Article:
by Linda Urban
Middle Grade Contemporary
Release Date: September 2007
Synopsis (from the Book Depository):
Ten-year-old Zoe Elias dreams of playing a baby grand piano at Carnegie Hall. But when Dad ventures to the music store and ends up with a wheezy organ instead of a piano, Zoe’s dreams hit a sour note. Learning the organ versions of old TV theme songs just isn’t the same as mastering Beethoven on the piano.
And the organ isn’t the only part of Zoe’s life that’s off-kilter, what with Mum constantly at work, Dad afraid to leave the house, and that odd boy, Wheeler Diggs, following her home from school every day. Yet when Zoe enters the annual Perform-O-Rama organ competition, she finds that life is full of surprises – and that perfection may be even better when it’s just a little off centre.
Zoe is a 10-year-old girl who dreams of one day playing the piano at Carnegie Hall… but when her father comes home with a strange organ instead of a baby grand, Zoe’s dreams fall flat.
But rather than indulge their daughter and take it back, they make a deal with her to pay for lessons. She may be learning organ versions of old TV hits, but it’s still something! Meanwhile, her mother is a workaholic and never at home, and her father has severe agoraphobia and is terrified to leave the house (and spends his time at home getting diplomas from all those strange study-at-home courses you see advertised in magazines and on TV).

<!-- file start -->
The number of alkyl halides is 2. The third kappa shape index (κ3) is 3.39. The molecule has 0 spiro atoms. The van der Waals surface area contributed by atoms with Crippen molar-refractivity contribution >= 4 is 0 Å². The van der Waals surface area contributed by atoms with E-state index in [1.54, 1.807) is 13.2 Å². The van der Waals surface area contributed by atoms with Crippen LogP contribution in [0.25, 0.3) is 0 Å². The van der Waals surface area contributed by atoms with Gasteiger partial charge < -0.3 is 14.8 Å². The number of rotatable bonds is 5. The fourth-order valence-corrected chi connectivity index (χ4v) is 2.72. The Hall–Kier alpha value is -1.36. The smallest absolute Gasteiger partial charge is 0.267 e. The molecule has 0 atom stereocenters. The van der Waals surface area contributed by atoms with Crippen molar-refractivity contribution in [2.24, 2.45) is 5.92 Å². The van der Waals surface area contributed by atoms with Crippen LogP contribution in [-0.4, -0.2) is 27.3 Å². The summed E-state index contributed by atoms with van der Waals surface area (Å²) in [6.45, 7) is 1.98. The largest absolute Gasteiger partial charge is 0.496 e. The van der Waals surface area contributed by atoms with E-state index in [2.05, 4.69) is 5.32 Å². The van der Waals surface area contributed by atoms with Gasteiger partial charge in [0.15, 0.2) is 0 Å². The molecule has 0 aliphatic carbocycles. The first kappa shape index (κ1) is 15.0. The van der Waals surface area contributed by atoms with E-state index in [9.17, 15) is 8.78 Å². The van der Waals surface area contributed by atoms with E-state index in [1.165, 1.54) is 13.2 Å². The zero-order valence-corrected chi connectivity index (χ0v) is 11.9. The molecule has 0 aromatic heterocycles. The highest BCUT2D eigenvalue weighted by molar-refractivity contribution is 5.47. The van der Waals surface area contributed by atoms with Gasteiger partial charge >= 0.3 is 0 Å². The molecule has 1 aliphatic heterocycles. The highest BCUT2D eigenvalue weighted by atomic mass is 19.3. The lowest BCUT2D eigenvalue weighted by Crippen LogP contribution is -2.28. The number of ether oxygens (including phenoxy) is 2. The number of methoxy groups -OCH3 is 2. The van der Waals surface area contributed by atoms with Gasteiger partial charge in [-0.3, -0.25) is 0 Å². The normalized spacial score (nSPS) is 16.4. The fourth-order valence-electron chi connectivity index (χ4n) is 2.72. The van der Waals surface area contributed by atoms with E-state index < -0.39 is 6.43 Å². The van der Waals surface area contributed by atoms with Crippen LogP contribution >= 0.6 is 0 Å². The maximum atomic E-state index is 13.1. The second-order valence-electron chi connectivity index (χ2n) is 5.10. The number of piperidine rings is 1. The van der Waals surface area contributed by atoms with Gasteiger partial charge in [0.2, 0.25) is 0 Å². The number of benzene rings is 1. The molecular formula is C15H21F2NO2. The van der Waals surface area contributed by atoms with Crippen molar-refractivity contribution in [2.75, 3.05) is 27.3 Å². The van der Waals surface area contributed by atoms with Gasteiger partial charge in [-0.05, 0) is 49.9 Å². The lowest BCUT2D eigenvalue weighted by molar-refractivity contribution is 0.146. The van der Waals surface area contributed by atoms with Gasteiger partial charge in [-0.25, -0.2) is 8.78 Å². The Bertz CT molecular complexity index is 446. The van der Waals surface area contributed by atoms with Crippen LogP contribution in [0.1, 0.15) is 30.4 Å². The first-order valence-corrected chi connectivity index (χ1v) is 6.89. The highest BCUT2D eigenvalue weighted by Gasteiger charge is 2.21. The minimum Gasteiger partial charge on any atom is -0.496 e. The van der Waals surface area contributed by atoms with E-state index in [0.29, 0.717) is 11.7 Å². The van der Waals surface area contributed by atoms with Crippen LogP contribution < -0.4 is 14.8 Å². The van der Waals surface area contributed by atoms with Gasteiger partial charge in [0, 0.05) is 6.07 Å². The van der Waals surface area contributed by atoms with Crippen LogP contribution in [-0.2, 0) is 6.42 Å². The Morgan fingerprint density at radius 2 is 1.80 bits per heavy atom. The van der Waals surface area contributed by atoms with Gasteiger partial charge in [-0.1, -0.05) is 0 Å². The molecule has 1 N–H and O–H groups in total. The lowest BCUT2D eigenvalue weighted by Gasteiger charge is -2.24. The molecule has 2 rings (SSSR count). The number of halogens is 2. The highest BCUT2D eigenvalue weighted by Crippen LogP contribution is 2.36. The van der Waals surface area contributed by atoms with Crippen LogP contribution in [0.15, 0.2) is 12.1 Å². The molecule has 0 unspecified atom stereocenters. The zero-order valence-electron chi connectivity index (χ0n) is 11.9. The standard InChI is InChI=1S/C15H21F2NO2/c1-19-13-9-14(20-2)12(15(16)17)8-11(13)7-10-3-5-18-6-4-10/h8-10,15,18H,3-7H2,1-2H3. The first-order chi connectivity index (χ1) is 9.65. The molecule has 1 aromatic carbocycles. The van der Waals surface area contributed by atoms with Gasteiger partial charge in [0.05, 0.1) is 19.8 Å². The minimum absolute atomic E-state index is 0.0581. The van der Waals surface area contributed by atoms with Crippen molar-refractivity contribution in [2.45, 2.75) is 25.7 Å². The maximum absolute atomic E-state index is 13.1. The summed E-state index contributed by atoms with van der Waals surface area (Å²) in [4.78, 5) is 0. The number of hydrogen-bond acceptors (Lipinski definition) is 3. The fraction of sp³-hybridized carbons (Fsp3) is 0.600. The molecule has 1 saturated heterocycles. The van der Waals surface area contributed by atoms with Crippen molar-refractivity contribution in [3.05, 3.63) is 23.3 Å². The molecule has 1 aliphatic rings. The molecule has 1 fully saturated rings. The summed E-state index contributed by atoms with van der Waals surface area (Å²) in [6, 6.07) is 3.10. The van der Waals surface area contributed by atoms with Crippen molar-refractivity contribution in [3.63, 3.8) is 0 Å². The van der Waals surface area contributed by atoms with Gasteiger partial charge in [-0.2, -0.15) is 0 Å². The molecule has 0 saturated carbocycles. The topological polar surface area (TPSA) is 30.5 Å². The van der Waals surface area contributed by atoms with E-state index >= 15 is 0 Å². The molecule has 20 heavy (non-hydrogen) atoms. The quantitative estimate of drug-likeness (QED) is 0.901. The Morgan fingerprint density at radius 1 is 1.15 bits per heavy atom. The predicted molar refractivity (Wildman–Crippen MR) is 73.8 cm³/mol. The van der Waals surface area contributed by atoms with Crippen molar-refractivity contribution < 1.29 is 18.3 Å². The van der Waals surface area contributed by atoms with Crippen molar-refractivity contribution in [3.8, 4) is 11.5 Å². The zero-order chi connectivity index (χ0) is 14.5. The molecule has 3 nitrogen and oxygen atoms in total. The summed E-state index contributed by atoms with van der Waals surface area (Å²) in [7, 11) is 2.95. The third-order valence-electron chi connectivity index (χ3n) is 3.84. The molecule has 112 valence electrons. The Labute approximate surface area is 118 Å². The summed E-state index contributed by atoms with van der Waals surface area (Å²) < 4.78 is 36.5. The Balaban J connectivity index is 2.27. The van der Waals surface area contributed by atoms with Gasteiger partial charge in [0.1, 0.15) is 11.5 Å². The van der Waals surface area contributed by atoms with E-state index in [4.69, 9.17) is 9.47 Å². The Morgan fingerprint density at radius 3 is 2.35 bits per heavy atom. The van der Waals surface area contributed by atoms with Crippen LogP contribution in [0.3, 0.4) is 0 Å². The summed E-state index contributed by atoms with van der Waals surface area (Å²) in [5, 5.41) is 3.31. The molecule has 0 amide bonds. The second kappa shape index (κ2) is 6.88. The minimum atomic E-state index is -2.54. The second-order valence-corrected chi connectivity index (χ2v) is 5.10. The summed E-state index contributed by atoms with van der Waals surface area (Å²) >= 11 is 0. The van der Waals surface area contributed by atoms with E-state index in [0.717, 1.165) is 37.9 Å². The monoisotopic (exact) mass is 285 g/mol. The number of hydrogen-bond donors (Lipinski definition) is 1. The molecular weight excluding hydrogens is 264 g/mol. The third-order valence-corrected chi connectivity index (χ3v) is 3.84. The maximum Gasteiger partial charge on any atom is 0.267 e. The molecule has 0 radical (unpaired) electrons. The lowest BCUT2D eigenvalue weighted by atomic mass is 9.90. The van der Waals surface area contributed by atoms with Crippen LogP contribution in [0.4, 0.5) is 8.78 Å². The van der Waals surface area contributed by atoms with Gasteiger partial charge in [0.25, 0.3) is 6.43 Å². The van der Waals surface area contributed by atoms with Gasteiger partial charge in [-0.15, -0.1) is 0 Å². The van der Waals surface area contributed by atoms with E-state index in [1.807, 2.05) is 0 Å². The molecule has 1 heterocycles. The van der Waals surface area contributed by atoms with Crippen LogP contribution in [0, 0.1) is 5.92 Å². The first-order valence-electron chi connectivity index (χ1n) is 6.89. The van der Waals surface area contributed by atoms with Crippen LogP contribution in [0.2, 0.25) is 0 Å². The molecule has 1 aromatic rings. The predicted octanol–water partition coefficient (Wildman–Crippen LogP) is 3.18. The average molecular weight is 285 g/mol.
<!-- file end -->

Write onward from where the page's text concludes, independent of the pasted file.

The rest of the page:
So, things are far from perfect. But what I love, love, love about this novel is — even as strange as the characters seem — the parents are real, make logical choices, and their daughter is a good kid who has clearly been raised right. Instead of taking the organ back, or Zoe raising a tantrum about it, they find a solution as a family. Zoe’s parents also remind her that she wanted lessons and needs to practice because of it, and Zoe recognizes her parents’ authority, even when she doesn’t want to do what they say.
In other words, we have a real family here that clearly loves each other. The parents aren’t perfect, but they’re trying, and how often do we see that in children’s books these days? I also thought the idea of an agoraphobic parent was highly unique, as I’ve never seen that concept brought into a novel before. In fact, Zoe’s father was one of the best (ie. unique, funny, and real) characters I’ve ever met in a novel… he’s one of those characters that will pop into your head and make you smile long after you’ve finished the book.
And even better? The voice is perfect. I felt like I was reading something in a 10-year-old’s voice, and not once did it seem to venture into ‘older’ territory. Very well done.
I picked this book up on a whim at a Scholastic warehouse sale (I think it was $3), and didn’t know what to expect. After reading it, I think this may be one of my favorite children’s books, not just of 2010, but ever. I wrote an email to the author to thank her for such a unique and wonderful story, and I hope to buy more copies to give away to my friends’ children once they’re a bit older. I hope to see more from this author in the future!
Linda Urban has a lovely (& lengthy!) bio on her website, which I encourage you to head over and read! The gist of it is: Linda wrote a lot, then kept writing, and wrote some more. Despite many rejections, eventually someone thought they’d like to publish one of her books. She said “yes, please do”, so they did!